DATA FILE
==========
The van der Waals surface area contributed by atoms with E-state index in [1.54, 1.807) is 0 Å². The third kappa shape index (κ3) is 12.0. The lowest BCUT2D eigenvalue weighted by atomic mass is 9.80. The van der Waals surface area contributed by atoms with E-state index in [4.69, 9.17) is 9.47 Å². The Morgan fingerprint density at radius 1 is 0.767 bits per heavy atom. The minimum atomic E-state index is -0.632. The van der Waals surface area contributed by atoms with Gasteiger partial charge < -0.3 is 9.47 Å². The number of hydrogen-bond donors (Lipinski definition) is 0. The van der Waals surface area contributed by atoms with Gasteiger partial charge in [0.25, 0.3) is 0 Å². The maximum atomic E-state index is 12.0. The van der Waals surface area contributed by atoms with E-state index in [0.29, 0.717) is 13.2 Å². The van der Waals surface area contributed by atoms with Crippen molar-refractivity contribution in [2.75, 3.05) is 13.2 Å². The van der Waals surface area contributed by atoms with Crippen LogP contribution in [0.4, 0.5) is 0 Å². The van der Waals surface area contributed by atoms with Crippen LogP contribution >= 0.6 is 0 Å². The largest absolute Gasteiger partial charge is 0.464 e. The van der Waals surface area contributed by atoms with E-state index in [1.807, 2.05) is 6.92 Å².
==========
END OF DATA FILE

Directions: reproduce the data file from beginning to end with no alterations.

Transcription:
The van der Waals surface area contributed by atoms with E-state index in [1.54, 1.807) is 0 Å². The third kappa shape index (κ3) is 12.0. The lowest BCUT2D eigenvalue weighted by atomic mass is 9.80. The van der Waals surface area contributed by atoms with E-state index in [4.69, 9.17) is 9.47 Å². The Morgan fingerprint density at radius 1 is 0.767 bits per heavy atom. The minimum atomic E-state index is -0.632. The van der Waals surface area contributed by atoms with Gasteiger partial charge < -0.3 is 9.47 Å². The number of hydrogen-bond donors (Lipinski definition) is 0. The van der Waals surface area contributed by atoms with Gasteiger partial charge in [0.25, 0.3) is 0 Å². The maximum atomic E-state index is 12.0. The van der Waals surface area contributed by atoms with E-state index in [0.29, 0.717) is 13.2 Å². The van der Waals surface area contributed by atoms with Crippen molar-refractivity contribution in [2.75, 3.05) is 13.2 Å². The van der Waals surface area contributed by atoms with Crippen LogP contribution in [0.4, 0.5) is 0 Å². The van der Waals surface area contributed by atoms with Crippen LogP contribution >= 0.6 is 0 Å². The largest absolute Gasteiger partial charge is 0.464 e. The van der Waals surface area contributed by atoms with E-state index in [1.807, 2.05) is 6.92 Å².